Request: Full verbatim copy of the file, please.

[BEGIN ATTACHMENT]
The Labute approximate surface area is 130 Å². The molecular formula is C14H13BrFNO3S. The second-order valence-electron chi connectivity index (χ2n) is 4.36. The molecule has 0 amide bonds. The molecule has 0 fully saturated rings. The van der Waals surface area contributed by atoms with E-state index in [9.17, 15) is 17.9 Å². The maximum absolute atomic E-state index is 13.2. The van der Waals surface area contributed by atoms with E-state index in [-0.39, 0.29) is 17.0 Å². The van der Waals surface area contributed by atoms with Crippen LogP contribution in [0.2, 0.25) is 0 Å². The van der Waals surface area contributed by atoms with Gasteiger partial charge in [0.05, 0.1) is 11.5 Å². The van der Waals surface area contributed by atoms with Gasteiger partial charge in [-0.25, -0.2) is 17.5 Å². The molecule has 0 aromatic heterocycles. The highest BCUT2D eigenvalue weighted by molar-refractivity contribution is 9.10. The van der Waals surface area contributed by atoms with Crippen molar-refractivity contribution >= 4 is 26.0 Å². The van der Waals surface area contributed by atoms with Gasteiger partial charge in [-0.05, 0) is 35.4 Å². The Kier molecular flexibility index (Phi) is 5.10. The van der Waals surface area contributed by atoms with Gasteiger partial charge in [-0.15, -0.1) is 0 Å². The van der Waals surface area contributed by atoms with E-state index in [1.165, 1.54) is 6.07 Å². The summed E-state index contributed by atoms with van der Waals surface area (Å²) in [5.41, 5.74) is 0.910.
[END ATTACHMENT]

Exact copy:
The Labute approximate surface area is 130 Å². The molecular formula is C14H13BrFNO3S. The second-order valence-electron chi connectivity index (χ2n) is 4.36. The molecule has 0 amide bonds. The molecule has 0 fully saturated rings. The van der Waals surface area contributed by atoms with E-state index in [9.17, 15) is 17.9 Å². The maximum absolute atomic E-state index is 13.2. The van der Waals surface area contributed by atoms with E-state index in [-0.39, 0.29) is 17.0 Å². The van der Waals surface area contributed by atoms with Crippen LogP contribution in [0.2, 0.25) is 0 Å². The van der Waals surface area contributed by atoms with Gasteiger partial charge in [0.05, 0.1) is 11.5 Å². The van der Waals surface area contributed by atoms with Gasteiger partial charge in [-0.25, -0.2) is 17.5 Å². The molecule has 0 aromatic heterocycles. The highest BCUT2D eigenvalue weighted by molar-refractivity contribution is 9.10. The van der Waals surface area contributed by atoms with Crippen molar-refractivity contribution >= 4 is 26.0 Å². The van der Waals surface area contributed by atoms with Gasteiger partial charge in [-0.05, 0) is 35.4 Å². The Kier molecular flexibility index (Phi) is 5.10. The van der Waals surface area contributed by atoms with Gasteiger partial charge in [-0.15, -0.1) is 0 Å². The van der Waals surface area contributed by atoms with E-state index in [1.165, 1.54) is 6.07 Å². The summed E-state index contributed by atoms with van der Waals surface area (Å²) in [5.41, 5.74) is 0.910.